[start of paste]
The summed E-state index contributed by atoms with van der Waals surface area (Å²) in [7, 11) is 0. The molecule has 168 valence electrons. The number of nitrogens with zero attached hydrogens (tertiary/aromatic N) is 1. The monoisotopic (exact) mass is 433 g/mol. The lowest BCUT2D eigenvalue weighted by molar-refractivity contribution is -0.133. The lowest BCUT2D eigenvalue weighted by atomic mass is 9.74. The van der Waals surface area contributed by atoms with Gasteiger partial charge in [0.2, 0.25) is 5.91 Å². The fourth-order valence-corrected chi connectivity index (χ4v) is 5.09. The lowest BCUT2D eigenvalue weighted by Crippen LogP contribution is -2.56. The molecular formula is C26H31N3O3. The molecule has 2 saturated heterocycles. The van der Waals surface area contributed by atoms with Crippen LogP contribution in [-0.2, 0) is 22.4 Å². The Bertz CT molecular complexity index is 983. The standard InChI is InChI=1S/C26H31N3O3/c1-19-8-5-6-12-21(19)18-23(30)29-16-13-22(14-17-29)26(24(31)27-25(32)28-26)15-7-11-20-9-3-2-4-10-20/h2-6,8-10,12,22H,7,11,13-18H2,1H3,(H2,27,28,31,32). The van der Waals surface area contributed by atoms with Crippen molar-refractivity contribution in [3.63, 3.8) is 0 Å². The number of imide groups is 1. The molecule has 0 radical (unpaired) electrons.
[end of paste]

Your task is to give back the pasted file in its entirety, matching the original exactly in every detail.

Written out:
The summed E-state index contributed by atoms with van der Waals surface area (Å²) in [7, 11) is 0. The molecule has 168 valence electrons. The number of nitrogens with zero attached hydrogens (tertiary/aromatic N) is 1. The monoisotopic (exact) mass is 433 g/mol. The lowest BCUT2D eigenvalue weighted by molar-refractivity contribution is -0.133. The lowest BCUT2D eigenvalue weighted by atomic mass is 9.74. The van der Waals surface area contributed by atoms with Gasteiger partial charge in [0.2, 0.25) is 5.91 Å². The fourth-order valence-corrected chi connectivity index (χ4v) is 5.09. The lowest BCUT2D eigenvalue weighted by Crippen LogP contribution is -2.56. The molecular formula is C26H31N3O3. The molecule has 2 saturated heterocycles. The van der Waals surface area contributed by atoms with Crippen LogP contribution in [-0.2, 0) is 22.4 Å². The Bertz CT molecular complexity index is 983. The standard InChI is InChI=1S/C26H31N3O3/c1-19-8-5-6-12-21(19)18-23(30)29-16-13-22(14-17-29)26(24(31)27-25(32)28-26)15-7-11-20-9-3-2-4-10-20/h2-6,8-10,12,22H,7,11,13-18H2,1H3,(H2,27,28,31,32). The van der Waals surface area contributed by atoms with Crippen molar-refractivity contribution in [3.63, 3.8) is 0 Å². The number of imide groups is 1. The molecule has 0 radical (unpaired) electrons.